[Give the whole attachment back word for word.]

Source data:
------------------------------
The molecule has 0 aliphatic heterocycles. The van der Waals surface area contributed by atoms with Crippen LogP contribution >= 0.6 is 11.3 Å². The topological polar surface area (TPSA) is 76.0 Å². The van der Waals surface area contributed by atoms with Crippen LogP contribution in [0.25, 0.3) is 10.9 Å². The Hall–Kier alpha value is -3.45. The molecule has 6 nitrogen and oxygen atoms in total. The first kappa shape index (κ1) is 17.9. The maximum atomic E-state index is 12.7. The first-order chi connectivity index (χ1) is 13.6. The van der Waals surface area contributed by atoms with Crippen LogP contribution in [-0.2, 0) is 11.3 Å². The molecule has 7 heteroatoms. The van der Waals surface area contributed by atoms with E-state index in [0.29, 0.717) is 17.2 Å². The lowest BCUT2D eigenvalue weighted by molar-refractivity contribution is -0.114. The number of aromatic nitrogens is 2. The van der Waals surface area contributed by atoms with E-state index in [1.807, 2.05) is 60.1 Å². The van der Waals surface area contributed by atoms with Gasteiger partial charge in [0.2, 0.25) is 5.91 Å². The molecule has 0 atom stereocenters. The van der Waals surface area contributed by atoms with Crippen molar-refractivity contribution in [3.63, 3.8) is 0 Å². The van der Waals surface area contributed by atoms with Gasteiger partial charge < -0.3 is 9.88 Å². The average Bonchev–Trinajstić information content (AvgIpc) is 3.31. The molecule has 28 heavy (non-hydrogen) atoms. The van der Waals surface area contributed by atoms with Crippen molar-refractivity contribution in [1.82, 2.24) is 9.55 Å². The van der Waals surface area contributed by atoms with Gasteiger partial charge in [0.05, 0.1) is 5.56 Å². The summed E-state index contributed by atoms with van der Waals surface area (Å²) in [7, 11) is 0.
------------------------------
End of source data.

The molecule has 0 aliphatic heterocycles. The van der Waals surface area contributed by atoms with Crippen LogP contribution >= 0.6 is 11.3 Å². The topological polar surface area (TPSA) is 76.0 Å². The van der Waals surface area contributed by atoms with Crippen LogP contribution in [0.25, 0.3) is 10.9 Å². The Hall–Kier alpha value is -3.45. The molecule has 6 nitrogen and oxygen atoms in total. The first kappa shape index (κ1) is 17.9. The maximum atomic E-state index is 12.7. The first-order chi connectivity index (χ1) is 13.6. The van der Waals surface area contributed by atoms with Crippen LogP contribution in [-0.2, 0) is 11.3 Å². The molecule has 7 heteroatoms. The van der Waals surface area contributed by atoms with E-state index in [0.29, 0.717) is 17.2 Å². The lowest BCUT2D eigenvalue weighted by molar-refractivity contribution is -0.114. The number of aromatic nitrogens is 2. The van der Waals surface area contributed by atoms with E-state index in [1.807, 2.05) is 60.1 Å². The van der Waals surface area contributed by atoms with Gasteiger partial charge in [0.2, 0.25) is 5.91 Å². The molecule has 0 atom stereocenters. The van der Waals surface area contributed by atoms with Crippen molar-refractivity contribution in [3.63, 3.8) is 0 Å². The van der Waals surface area contributed by atoms with Gasteiger partial charge < -0.3 is 9.88 Å². The average Bonchev–Trinajstić information content (AvgIpc) is 3.31. The molecule has 28 heavy (non-hydrogen) atoms. The van der Waals surface area contributed by atoms with Crippen molar-refractivity contribution in [1.82, 2.24) is 9.55 Å². The van der Waals surface area contributed by atoms with Gasteiger partial charge in [0.05, 0.1) is 5.56 Å². The summed E-state index contributed by atoms with van der Waals surface area (Å²) in [7, 11) is 0.